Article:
Kathleen Wynne has achieved what even many of her fellow Liberals doubted was possible.
A year-and-a-half after inheriting from Dalton McGuinty what seemed to be the flaming wreckage of a decade-old government, Ms. Wynne's party entered this campaign just hoping to cling to power. Instead, their rookie leader won them back a majority.
Now, having proved herself a remarkably successful campaigner, Ms. Wynne will have to demonstrate what kind of premier she really is. And the big catch is that the way she won back office, by rallying the centre-left (and a whole lot of unions) behind her in opposition to Tim Hudak's Progressive Conservatives, has set up expectations she is going to have a hard time meeting as she returns to the cold realities of a government deep in deficit.
It may take a little while, for both her and her supporters, for those realities to sink in. Ms. Wynne has vowed to reintroduce promptly the budget the Tories and NDP rejected to kick-start the election, which means she will get to make good on her promises to launch a new provincial pension plan, increase spending on social programs, invest in infrastructure, and try to stimulate economic growth through direct business investment.
The problem for the Liberals is what that budget suggests will need to be done in future ones.
To project eliminating the province's $11.3-billion deficit by 2017-18, despite actually increasing it in the current fiscal year because of those new expenditures, the Liberals back-loaded austerity both ambitious and ambiguous into the years to follow.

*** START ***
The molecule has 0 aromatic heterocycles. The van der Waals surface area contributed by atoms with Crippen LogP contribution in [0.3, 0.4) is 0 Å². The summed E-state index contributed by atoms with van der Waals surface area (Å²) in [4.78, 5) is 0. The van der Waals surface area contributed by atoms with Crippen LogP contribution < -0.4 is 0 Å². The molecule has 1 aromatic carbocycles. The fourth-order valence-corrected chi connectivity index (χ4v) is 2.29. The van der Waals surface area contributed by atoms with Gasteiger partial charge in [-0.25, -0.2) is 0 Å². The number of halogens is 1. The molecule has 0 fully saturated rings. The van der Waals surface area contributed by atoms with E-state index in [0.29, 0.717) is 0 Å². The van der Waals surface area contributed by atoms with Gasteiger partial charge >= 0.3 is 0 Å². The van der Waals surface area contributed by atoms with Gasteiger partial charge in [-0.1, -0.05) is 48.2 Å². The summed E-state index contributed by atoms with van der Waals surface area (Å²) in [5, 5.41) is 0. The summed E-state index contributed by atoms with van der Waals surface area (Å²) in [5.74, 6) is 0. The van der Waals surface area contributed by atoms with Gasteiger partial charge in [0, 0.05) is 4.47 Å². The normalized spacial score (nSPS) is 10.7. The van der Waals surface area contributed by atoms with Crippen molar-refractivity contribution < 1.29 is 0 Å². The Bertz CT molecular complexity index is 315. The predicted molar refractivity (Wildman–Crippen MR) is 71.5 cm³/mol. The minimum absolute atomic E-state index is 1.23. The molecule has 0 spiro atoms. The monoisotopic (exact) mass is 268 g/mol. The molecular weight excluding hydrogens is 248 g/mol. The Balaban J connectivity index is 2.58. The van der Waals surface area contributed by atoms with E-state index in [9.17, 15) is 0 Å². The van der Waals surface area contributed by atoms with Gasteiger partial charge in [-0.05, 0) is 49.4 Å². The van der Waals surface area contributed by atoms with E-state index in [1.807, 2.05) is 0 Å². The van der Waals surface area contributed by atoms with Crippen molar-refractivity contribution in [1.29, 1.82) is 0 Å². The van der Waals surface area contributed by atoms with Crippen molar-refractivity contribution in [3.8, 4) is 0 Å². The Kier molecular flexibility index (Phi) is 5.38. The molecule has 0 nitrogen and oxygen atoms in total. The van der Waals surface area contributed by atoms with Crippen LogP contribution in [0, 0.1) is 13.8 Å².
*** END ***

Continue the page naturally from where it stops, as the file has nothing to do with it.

It is extremely improbable that, as some suggested during the campaign, Ms. Wynne will do the same things Mr. Hudak would have done if his party had won. A former social activist fond of pointing out that she got into politics to try to stop the government-slashing agenda of former premier Mike Harris, she is not about to cut 100,000 jobs (or anywhere close to that) from the broader public sector.
But for all her left-leaning inclinations, Ms. Wynne is not known to be dismissive of the dire warnings from Finance officials and others about the state of the province's books. It is possible, although she has resisted it so far, that she will push back the balanced-budget target slightly. But she does not appear inclined to challenge the notion that it needs to be achieved, and neither is she likely to try to get it done primarily by raising taxes.
So barring economic growth beyond most forecasters' wildest expectations, Ms. Wynne is soon going to be on a collision course with many of the people who supported her. The public-sector unions that poured millions of dollars into advertising that attacked Mr. Hudak may soon launch campaigns against the Liberals – for attempts at wage restraint, or scaling back certain programs, or moving toward privatizing assets and contracting out services.
Some of the voters who usually cast ballots for the NDP, and this time switched to the Liberals, might be a little easier to keep on board; there are ways, such as the new pension plan, to address their wishes without a major impact on the government's bottom line. But if Ms. Wynne is serious about her fiscal targets in 2015-16 and beyond, those supporters might nevertheless start to wonder around the time of next year's budget what they got themselves into.
For Ms. Wynne's left-of-centre backers, some disappointment down the road might still be well worth it to have kept Mr. Hudak from office. The Premier herself no doubt feels the same way, believing she can go about addressing the province's challenges more compassionately than her rival would have – and relishing the opportunity to spend four years putting her stamp on her office, which is more than even she probably expected.
If she is able to gather the same coalition of voters behind her the next time Ontarians go to the polls, though, it will be an even more astounding accomplishment than it was this time.